Next week, Josh Alexander will be the fifth man to cash in Option C and the first to do so in 33 months as he challenges Christian Cage for the Impact World Championship at Bound for Glory.

For those of you who don’t know, I’ll offer a little reminder. First introduced by Hulk Hogan, Option C allows the current X-Division Champion to vacate that title in exchange for the next shot at the Impact World Championship. While initially only offered to Austin Aries, he insisted that the option should remain open to all future X-Division champions and thus Option C was born.

The first use of Option C came in 2012, when Aries brought his 301-day reign to an end to challenge Bobby Roode. I’ve written about it on this site before, but that first use of Option C was significant. At a time when my interest in wrestling, and particularly Impact, was waning, Aries against Roode was the tonic I needed reel me back in.

Aries is the only man to have used Option C twice, doing so again in 2014 in a losing effort against Bobby Lashley. That was also the first use of Option C to have not occurred on PPV, with Destination X that year being a TV special.

The first four activations of Option C all took place under the Destination X umbrella, with Aries and Chris Sabin winning in the two PPV editions and then Aries and Rockstar Spud falling short in the TV specials.

After a break of three-and-a-half years, Brian Cage activated Option C in January 2019 to challenge Johnny Impact at the Homecoming PPV in Nashville. While Cage would eventually win the title three months later, he lost in his Option C challenge after what can only be described as a ‘Classic TNA’ finish. Cage’s loss took the historical record of Option C to 2-3.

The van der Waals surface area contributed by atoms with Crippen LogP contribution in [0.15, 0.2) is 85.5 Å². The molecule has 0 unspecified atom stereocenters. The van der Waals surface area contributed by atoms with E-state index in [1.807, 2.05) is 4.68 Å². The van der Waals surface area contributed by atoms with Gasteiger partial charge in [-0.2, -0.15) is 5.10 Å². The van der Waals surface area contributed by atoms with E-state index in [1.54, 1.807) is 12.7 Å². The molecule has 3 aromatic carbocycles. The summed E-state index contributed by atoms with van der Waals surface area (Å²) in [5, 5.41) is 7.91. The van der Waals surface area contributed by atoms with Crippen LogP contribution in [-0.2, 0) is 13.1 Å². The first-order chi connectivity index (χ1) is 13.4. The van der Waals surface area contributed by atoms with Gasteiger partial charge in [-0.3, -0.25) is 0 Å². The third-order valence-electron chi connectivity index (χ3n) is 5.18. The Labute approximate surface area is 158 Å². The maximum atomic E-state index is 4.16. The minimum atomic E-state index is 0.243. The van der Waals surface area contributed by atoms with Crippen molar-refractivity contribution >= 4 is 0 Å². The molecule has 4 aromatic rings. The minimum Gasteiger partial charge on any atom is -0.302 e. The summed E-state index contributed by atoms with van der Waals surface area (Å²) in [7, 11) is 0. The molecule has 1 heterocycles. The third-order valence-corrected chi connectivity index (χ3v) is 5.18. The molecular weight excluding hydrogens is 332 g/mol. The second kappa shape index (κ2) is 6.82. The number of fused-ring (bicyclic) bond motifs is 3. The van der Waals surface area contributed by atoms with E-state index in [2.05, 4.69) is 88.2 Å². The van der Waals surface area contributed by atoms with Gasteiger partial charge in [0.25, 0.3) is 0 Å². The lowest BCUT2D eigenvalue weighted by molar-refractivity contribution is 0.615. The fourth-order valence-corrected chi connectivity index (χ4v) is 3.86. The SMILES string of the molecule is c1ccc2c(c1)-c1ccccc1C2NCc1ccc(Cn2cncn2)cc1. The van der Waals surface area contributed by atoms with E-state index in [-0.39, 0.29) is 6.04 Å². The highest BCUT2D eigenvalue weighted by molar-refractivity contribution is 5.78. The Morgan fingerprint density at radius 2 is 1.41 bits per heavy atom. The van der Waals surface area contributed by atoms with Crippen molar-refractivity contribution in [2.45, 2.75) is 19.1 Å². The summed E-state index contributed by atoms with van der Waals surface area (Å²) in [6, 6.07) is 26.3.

While the first two uses of Option C felt important, the second two came at a time when the X-Division felt decidedly like an afterthought. Option C became a gimmick, alongside Ultimate X, they could trot out every now and then to make it the division relevant for one night, and was often ultimately part of a wider story around the World title.

That may have been the case but I have always viewed Option C as one of the positive legacies of the Hogan era. It can, like all things, be a lazy trope but I’ve always felt that it’s a great booking device.

It establishes the X-Division title as a distinct, secondary title, and provides an “opportunity” for guys who’ve excelled with the belt. That’s the case for Alexander, who truly elevated the title and the division with his run in 2021 and was the only logical challenger for Christian at Bound for Glory.

It gives them the flexibility to avoid the classic “I’ve run out of challengers” promo and the irritating trend of people losing their way up the card. By allowing them to vacate on their own terms and for their own gain, it frees up the champion to do something else while remaining strong, and gives the promotion the chance to take a different direction with the X-Division title.

One approach they’ve never taken, but teased with Mike Bennett a number of years ago, was the idea that it’s the “Golden Ticket” to the World title. It’s a quicker means to the ultimate end goal. While there’s always the potential that something like that could undermine the belt, from a kayfabe perspective it’s a route waiting to be exploited and there’s then the chance to reset with a newer face who can achieve greater credibility.

Ultimately, it empowers the bookers and because it’s a choice, and not one of the cash-in opportunities like the Call Your Shot Gauntlet, it means you can use it an organic way. You don’t have to “hotshot” things or shoehorn angles in because you’re working against the clock.

As has been demonstrated with Alexander’s cash-in, the decision to vacate the belt carries gravitas with it and gives the following World title match added significance. When you factor in the personal element, which they managed to nail this past week with Christian not recognizing Alexander when asked about him in a video clip, it’s a big-time matchup.

Josh Alexander’s title challenge will mark the sixth time Option C has been activated since its inception and I’ve got a good feeling it’ll be batting .500 when all is said and done in Las Vegas.